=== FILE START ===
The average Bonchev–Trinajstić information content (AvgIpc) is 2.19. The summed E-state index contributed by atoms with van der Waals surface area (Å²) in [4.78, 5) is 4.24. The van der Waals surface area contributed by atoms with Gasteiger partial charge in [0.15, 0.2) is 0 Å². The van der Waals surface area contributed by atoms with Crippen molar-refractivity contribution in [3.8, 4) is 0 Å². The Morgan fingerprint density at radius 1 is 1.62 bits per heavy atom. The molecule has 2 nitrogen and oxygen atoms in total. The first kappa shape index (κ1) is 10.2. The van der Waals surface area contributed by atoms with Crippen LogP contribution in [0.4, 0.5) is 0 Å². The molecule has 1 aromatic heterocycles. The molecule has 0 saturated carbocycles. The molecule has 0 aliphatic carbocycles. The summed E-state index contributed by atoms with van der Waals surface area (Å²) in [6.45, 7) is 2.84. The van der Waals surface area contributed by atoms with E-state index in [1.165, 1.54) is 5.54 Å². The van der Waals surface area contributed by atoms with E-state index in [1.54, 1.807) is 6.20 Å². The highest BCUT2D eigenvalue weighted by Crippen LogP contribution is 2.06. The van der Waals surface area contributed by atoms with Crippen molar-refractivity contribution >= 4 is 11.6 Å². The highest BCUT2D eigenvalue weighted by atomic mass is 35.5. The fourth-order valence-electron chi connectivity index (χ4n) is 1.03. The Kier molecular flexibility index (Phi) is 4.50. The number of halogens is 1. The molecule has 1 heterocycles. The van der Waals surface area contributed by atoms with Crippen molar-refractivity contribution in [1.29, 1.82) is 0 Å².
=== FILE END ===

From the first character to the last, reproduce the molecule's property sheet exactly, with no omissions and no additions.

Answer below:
The average Bonchev–Trinajstić information content (AvgIpc) is 2.19. The summed E-state index contributed by atoms with van der Waals surface area (Å²) in [4.78, 5) is 4.24. The van der Waals surface area contributed by atoms with Gasteiger partial charge in [0.15, 0.2) is 0 Å². The van der Waals surface area contributed by atoms with Crippen molar-refractivity contribution in [3.8, 4) is 0 Å². The Morgan fingerprint density at radius 1 is 1.62 bits per heavy atom. The molecule has 2 nitrogen and oxygen atoms in total. The first kappa shape index (κ1) is 10.2. The van der Waals surface area contributed by atoms with Crippen LogP contribution in [0.4, 0.5) is 0 Å². The molecule has 1 aromatic heterocycles. The molecule has 0 saturated carbocycles. The molecule has 0 aliphatic carbocycles. The summed E-state index contributed by atoms with van der Waals surface area (Å²) in [6.45, 7) is 2.84. The van der Waals surface area contributed by atoms with E-state index in [1.165, 1.54) is 5.54 Å². The van der Waals surface area contributed by atoms with E-state index in [1.54, 1.807) is 6.20 Å². The highest BCUT2D eigenvalue weighted by Crippen LogP contribution is 2.06. The van der Waals surface area contributed by atoms with Crippen molar-refractivity contribution >= 4 is 11.6 Å². The highest BCUT2D eigenvalue weighted by atomic mass is 35.5. The fourth-order valence-electron chi connectivity index (χ4n) is 1.03. The Kier molecular flexibility index (Phi) is 4.50. The number of halogens is 1. The molecule has 1 heterocycles. The van der Waals surface area contributed by atoms with Crippen molar-refractivity contribution in [1.29, 1.82) is 0 Å².